About me

 

Hi there! I am a Ph.D. student in the Department of the History of Science at Harvard University. My research focuses on twenty- and twenty-first-century social scientists and their institutions, primarily in the United States, and their relationship to conservatism and libertarianism. 

The people I write about are usually working in (and often straddling the boundaries between) disciplines such as psychology (especially social, evolutionary, and positive variants), management and organizations theory, economics, complex systems theory, futurology, and science and technology studies. These thinkers and their institutions are unified by their commitment to an ideology that melds political support for some kind of free-market capitalism, an account of capitalist firms and markets alike as characterized by cooperation, creativity, knowledge growth, and moral commitment, and an approach to social theory that questions its very premises, emphasizing empirically unknowable "spontaneous orders" and agent-based analysis, and sometimes disputing the cogency of the category of "the social".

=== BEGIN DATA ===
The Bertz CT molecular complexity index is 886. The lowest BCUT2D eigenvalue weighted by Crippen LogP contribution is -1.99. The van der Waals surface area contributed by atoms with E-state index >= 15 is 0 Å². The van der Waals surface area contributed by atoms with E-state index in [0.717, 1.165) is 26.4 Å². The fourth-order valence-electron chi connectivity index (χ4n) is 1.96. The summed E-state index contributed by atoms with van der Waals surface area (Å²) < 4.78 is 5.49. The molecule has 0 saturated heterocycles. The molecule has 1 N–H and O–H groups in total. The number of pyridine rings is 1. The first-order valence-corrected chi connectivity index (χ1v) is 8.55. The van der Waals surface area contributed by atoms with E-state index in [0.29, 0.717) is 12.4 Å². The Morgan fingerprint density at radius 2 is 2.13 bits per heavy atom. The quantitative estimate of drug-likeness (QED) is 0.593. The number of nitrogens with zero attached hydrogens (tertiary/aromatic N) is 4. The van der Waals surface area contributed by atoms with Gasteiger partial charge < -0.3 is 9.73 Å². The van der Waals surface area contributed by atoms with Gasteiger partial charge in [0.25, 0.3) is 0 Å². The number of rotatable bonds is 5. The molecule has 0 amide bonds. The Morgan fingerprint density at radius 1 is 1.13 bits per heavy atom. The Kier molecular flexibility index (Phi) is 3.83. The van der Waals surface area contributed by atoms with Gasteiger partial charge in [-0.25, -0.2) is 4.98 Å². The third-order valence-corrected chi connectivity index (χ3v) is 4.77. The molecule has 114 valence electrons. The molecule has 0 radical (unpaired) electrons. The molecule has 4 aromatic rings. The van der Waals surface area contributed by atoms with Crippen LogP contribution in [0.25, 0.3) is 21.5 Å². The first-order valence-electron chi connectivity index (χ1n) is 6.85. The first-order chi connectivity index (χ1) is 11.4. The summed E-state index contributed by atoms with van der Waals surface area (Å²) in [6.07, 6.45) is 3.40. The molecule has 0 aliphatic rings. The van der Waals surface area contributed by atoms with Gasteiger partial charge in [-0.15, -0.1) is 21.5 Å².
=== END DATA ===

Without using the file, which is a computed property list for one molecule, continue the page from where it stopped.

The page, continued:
I also write about people and institutions who explore similar themes, and promote a similar ideology, outside of the academy, in places ranging from "New Age" communities to evangelical Christian foundations. One of my claims is that the relationship between academic social scientists and such outside figures, and their money, has become substantially and impactfully closer since the 1960s.

Before arriving at Harvard, I graduated from Northwestern University, where I studied mathematics, earth science, and science studies.